Lie, John 1959- (John Jaehoon Lie)
Lie, John 1959- (John Jaehoon Lie)
Surname is pronounced "Lee"; born November 5, 1959, in Seoul, South Korea; immigrated to United States, 1970; son of Harry and Jane Lie. Education: Harvard University, A.B., 1982, A.M., 1984, Ph.D., 1988.
Office—Department of Sociology, 410 Barrows Hall, UC Berkeley, Berkeley, CA 95720-1980. E-mail—[email protected]
University of Illinois—Urbana-Champaign, head of sociology department, beginning 1996; University of Michigan, Ann Arbor, professor of sociology, 2001-05; University of California—Berkeley, Class of 1950 Professor and Dean of International and Area Studies, 2005—.
American Sociology Association.
Readings and Study Guide: Introduction to Sociology, W.W. Norton (New York, NY), 1991.
(Editor and translator) The Impoverished Spirit in Contemporary Japan, Monthly Review Press (New York, NY), 1993.
(Editor) Global Sociology, Simon & Schuster Custom (Needham Heights, MA), 1994.
Multiethnic Japan, Harvard University Press (Cambridge, MA), 2001.
(With Robert J. Brym) Sociology: Compass for a New Century, Wadsworth (Belmont, CA), 2002, 2nd edition published as Sociology: Your Compass for a New World, Wadsworth/Thomson Learning (Belmont, CA), 2003, 3rd edition, 2007, brief edition, 2006, 2nd brief edition, 2007.
Modern Peoplehood, Harvard University Press (Cambridge, MA), 2004.
Also author of Sociology of Contemporary Japan, a special issue of Current Sociology, 1996.
Sociologist John Lie has received critical praise for his books exploring his Korean ethnicity and the Korean diaspora. In Blue Dreams: Korean Americans and the Los Angeles Riots, written with Nancy Abelman, Lie examines the dynamics involved in the 1992 Los Angeles riots, which broke out after a mostly white jury returned a not-guilty verdict in the trial of police officers accused of viciously beating a black man, Rodney King. Outraged at this result, thousands of African Americans took to the streets and began destroying property; scores of lives were lost during six days of rioting, looting, and arson. Looters particularly targeted businesses owned by Korean Americans. The riots drew attention to the entrenched racism in American culture and especially in Los Angeles. At the same time, the incident demonstrated that this racism was not simply a matter of negative attitudes between whites and blacks, but it also encompassed hatred and fear between Asians and blacks.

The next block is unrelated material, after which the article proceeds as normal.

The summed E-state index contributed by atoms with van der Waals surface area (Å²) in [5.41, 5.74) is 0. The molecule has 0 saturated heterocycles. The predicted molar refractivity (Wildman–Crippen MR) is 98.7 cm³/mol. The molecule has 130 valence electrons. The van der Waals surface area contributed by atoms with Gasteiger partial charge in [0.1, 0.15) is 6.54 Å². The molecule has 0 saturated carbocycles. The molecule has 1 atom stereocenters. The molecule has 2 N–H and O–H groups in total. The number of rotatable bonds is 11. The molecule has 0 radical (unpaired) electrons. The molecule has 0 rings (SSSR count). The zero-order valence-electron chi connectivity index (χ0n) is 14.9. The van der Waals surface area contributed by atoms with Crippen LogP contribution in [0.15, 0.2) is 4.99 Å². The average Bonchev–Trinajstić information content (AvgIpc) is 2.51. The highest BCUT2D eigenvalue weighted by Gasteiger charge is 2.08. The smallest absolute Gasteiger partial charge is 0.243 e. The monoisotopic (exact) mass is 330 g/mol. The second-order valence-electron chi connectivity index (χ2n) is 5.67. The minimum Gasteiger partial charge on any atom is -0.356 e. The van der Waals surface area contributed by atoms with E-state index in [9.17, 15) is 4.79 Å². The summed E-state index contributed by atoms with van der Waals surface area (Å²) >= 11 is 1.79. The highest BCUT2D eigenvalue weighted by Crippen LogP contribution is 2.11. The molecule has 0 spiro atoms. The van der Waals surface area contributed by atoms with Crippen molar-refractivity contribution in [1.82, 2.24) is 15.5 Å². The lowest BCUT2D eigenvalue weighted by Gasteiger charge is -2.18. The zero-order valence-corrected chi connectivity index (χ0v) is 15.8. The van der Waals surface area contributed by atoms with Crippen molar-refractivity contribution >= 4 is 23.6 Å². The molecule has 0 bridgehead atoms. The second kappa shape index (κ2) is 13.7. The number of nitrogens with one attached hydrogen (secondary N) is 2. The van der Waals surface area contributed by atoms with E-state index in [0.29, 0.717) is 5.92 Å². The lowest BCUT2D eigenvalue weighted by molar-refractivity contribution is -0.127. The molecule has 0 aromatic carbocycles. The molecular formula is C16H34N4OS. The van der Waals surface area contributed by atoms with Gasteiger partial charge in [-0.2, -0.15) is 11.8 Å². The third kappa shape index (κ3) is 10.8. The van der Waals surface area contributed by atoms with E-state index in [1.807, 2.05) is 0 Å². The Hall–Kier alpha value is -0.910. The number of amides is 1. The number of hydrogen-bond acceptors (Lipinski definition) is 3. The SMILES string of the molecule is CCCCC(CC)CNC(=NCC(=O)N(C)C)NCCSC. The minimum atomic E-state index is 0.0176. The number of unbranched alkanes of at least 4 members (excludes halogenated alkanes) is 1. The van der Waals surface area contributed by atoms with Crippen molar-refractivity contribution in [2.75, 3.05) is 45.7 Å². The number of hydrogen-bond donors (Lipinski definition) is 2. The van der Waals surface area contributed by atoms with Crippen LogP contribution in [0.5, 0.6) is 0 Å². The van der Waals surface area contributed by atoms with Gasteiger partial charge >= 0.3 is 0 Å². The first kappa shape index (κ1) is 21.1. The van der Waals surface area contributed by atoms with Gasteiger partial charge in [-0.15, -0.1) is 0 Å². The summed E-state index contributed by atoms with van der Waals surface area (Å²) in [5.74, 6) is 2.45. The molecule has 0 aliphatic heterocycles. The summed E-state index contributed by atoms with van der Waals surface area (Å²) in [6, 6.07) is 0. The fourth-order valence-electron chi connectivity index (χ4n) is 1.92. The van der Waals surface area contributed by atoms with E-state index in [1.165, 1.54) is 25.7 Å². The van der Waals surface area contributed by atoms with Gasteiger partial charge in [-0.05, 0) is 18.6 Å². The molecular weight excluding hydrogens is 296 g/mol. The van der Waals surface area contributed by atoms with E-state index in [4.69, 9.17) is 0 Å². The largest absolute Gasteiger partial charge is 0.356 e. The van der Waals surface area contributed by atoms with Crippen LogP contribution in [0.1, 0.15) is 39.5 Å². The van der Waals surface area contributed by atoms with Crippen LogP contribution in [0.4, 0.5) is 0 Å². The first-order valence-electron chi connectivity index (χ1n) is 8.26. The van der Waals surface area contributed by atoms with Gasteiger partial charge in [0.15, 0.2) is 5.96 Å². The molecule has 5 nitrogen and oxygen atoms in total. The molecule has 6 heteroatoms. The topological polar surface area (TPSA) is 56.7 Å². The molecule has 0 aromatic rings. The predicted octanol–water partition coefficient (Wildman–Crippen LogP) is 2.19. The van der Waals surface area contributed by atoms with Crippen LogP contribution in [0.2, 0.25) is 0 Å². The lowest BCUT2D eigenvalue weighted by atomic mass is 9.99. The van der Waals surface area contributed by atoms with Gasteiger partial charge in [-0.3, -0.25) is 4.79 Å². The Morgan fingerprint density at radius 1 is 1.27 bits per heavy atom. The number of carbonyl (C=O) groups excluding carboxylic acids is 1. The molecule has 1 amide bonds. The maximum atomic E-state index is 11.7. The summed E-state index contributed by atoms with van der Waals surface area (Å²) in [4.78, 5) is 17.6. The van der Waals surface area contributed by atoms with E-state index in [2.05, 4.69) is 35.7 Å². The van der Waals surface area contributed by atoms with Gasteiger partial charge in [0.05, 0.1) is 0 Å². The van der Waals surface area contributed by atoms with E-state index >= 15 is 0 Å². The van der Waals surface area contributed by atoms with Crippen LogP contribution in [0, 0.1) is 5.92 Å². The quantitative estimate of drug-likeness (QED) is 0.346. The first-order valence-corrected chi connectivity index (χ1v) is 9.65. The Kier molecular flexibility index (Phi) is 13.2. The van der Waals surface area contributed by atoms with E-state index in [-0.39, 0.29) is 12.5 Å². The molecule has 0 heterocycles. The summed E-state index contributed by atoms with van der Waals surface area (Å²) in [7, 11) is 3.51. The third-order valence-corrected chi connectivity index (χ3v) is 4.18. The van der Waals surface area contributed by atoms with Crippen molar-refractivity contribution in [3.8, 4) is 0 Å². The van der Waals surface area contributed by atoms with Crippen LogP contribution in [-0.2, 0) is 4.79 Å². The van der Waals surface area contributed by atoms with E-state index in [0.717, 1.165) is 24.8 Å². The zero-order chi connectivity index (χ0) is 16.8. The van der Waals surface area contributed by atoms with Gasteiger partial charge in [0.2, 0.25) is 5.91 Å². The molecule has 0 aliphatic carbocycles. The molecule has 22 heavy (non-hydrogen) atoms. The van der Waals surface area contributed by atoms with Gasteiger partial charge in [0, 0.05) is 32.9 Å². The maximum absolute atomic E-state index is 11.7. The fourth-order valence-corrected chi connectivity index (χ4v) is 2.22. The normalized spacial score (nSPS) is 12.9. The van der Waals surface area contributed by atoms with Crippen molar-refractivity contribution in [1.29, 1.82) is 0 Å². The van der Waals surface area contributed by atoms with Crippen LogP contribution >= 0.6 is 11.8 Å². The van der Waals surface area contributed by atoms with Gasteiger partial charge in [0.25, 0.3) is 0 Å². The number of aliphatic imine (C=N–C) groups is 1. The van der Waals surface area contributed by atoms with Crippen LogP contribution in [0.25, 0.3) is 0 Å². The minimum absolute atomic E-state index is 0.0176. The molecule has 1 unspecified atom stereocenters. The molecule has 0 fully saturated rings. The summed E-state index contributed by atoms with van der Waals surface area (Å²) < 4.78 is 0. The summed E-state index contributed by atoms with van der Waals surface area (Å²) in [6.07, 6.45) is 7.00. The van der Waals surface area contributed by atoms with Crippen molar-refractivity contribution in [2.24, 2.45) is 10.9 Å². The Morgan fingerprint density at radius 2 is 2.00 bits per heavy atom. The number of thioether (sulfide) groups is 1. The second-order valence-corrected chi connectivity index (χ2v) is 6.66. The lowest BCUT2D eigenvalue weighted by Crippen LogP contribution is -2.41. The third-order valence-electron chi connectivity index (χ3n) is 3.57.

Lie and Abelman point out that conflict between Korean immigrants and blacks in Los Angeles did not spring up suddenly in 1992 but had deeper roots. Immigrants brought some racist assumptions with them from Korea; their experiences in the United States served to exacerbate some negative attitudes toward other ethnic groups. As Eugene C. Kim put it in an International Migration Review assessment of Blue Dreams, Lie and Abelman write that "Korean Americans not only reveal discriminatory and provincial attitudes against other ethnic minorities in the United States, but also among Koreans themselves, based on their socioeconomic status and the regional origins in their native land." Lie and Abelman explain how the immigrant experience for Koreans, founded on the dream of an ideal life in a new country, turned sour in the face of American realities.
Han Unbound: The Political Economy of South Korea provides an analysis of South Korea's economic growth from the 1950s to the 1980s. Lie writes that an understanding of the country's political climate and processes is central to an understanding of economic institutions and processes, and he discusses economic, social, and political factors in South Korea's economic success. According to Aie-Rie Lee, writing in American Political Science Review, Lie "views development in South Korea as a sequence of structural opportunities and constraints … [and] emphasizes conflicts, brutality, class struggle, and subculture variations in Korean society." The reviewer admired Lee's consideration of both internal and external factors in the country's economic development, noting that this perspective distinguishes his book from others on the subject. "To pull together these complex themes," wrote Lee, "is an extraordinary feat. What is more, Lie combines a solid understanding of the intellectual roots of political economy with a remarkable breadth and depth of knowledge of Korean history." Pacific Affairs contributor Eun Mee Kim also praised the book, calling it an "excellent account of how South Korea attained its phenomenal economic development." William A. Douglas, reviewing Han Unbound in Perspectives on Political Science, noted that Lie's "being of Korean descent and knowing the language give his study further depth and understanding," and that Lie's use of Korean literature the stories of actual people "bring his narrative to life."